En route home from East Anglia, we paused in Oxford in order to go to the Botanic Gardens. I'm ashamed to admit it was my first ever visit. Nor even this time was I there principally to see the Gardens themselves, but because they were the venue for "Susurrus".
This is one of the Oxford Playhouse's "Plays Out", put on to encourage audiences to think differently about theatrical work and where it's performed. At the entrance, you pick up headphones, a miniature iPod-type device and a map. At each of eight different points, you are invited to sit down and listen to a passage on the tape, with appropriate music as you walk round in between.
Susurrus - meaning a soft murmuring or rustling sound - is perhaps not the most appropriate title for a play being performed quite so close to the Oxford traffic. Though the content itself is dark, the musical reference points (Britten's Dream, Janet Baker, and Maria Callas's last UK concerts) and the beautiful setting of the Gardens made it, for me, both a nostalgic and an enlivening experience.
For Caroline, it was rather less so, but both were glad we had made the effort to set aside an hour to go. Susurrus is on till 27th, I see from the theatre's website: if you are anywhere near between now and then, I recommend it.
I certainly hadn't appreciated how extensive and impressive the Botanic Gardens were, nor how close to the Cherwell: next week, with the new term starting, people will doubtless be in these punts if the weather holds.
As we were driving all the way to North Norfolk for our Friends' wedding last weekend, we thought we would extend our trip by a couple of days, taking up the offer of another good friend to stay in her cottage near Framlingham. So it was that we found ourselves walking to Framlingham on Monday, inspecting the handsome castle, fine church - and also this ductile iron cover in the middle of the road with its philosophical message.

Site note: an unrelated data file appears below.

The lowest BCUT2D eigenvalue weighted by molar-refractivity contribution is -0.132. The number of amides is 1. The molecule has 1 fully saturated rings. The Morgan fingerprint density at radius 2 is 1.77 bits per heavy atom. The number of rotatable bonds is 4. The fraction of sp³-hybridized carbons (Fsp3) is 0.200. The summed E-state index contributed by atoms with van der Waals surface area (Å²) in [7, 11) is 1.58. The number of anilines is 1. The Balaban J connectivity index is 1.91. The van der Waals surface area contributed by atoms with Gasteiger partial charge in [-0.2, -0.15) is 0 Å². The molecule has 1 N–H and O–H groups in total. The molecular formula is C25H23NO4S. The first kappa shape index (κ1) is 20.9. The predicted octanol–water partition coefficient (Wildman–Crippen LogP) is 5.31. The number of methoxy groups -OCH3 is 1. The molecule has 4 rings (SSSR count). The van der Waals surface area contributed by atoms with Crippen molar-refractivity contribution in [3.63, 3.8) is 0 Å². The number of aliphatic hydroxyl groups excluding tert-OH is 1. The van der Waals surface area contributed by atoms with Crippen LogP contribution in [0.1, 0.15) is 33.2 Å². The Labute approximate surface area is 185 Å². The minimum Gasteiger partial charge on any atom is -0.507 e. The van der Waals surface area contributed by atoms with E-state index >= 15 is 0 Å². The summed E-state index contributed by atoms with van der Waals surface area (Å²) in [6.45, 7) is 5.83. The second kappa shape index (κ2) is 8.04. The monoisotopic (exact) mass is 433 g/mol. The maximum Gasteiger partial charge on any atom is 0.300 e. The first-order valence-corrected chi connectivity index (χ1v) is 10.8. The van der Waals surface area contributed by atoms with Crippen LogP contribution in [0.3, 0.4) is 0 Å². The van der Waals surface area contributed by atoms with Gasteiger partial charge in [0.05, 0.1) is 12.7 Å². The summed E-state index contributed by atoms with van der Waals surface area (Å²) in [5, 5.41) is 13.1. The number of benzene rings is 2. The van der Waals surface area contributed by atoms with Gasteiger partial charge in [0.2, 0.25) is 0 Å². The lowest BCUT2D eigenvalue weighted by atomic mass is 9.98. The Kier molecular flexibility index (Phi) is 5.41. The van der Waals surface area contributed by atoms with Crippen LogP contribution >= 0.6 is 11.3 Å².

It reminded me of Beethoven's "Muss es sein? Es muss sein!" written at the start of the last movement of the score of his Op 135. Here's an interesting take on that, which you won't find in any Gramophone catalogue.
Though caravans by the seaside invariably dismay me, these colourful beach huts at Wells-Next-The-Sea lifted my spirits when, coming out of the dark woods behind, I first saw them on Sunday morning. The previous day's wedding celebrations had continued with all meeting up for breakfast together, leading to a windy walk on Wells beach. Even, for three hearties, a swim: I kept well wrapped up.
In the woods were swarms of twitchers, looking apparently for Icky, the Icterine Warbler. They can't have been best pleased to have a noisy post-wedding party walking through their midst.
On Saturday last, we were present for the first time at a marriage in a Friends' Meeting House. The celebrating couple and their guests sat round in an open square. There was piano music from a CD player before the appointed hour; then silence. Virtually the only formal words spoken were those of each of the parties: "I take this my friend John," in the bride's case, "to be my husband, promising through Divine assistance to be unto him a loving and faithful wife, so long as we both on earth shall live." It was delightful in its simplicity and in the sincerity with which the words were spoken: how often does the presence of a priest or minister prevent one from remembering that marriage is a sacrament administered by the parties to one other.